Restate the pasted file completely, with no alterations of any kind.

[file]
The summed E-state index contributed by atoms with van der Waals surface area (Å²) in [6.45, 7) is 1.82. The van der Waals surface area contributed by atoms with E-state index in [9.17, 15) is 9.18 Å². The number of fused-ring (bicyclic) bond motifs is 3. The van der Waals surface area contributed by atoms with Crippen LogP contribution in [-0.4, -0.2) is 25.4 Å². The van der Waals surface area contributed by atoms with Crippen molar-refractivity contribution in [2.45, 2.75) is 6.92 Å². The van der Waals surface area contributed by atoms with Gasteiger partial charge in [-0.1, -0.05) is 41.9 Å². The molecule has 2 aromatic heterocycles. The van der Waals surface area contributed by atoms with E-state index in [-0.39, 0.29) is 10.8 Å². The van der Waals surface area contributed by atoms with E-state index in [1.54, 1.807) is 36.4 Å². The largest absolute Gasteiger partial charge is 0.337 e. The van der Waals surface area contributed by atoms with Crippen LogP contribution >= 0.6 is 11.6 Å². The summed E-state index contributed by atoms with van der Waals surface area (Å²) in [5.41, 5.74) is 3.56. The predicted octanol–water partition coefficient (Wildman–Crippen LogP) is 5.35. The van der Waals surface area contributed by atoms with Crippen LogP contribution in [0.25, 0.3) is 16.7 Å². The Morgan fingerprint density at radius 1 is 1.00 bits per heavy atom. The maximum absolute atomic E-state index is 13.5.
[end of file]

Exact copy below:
The summed E-state index contributed by atoms with van der Waals surface area (Å²) in [6.45, 7) is 1.82. The van der Waals surface area contributed by atoms with E-state index in [9.17, 15) is 9.18 Å². The number of fused-ring (bicyclic) bond motifs is 3. The van der Waals surface area contributed by atoms with Crippen LogP contribution in [-0.4, -0.2) is 25.4 Å². The van der Waals surface area contributed by atoms with Crippen molar-refractivity contribution in [2.45, 2.75) is 6.92 Å². The van der Waals surface area contributed by atoms with Gasteiger partial charge in [-0.1, -0.05) is 41.9 Å². The molecule has 2 aromatic heterocycles. The van der Waals surface area contributed by atoms with E-state index in [-0.39, 0.29) is 10.8 Å². The van der Waals surface area contributed by atoms with E-state index in [1.54, 1.807) is 36.4 Å². The largest absolute Gasteiger partial charge is 0.337 e. The van der Waals surface area contributed by atoms with Crippen LogP contribution >= 0.6 is 11.6 Å². The summed E-state index contributed by atoms with van der Waals surface area (Å²) in [5.41, 5.74) is 3.56. The predicted octanol–water partition coefficient (Wildman–Crippen LogP) is 5.35. The van der Waals surface area contributed by atoms with Crippen LogP contribution in [0.25, 0.3) is 16.7 Å². The Morgan fingerprint density at radius 1 is 1.00 bits per heavy atom. The maximum absolute atomic E-state index is 13.5.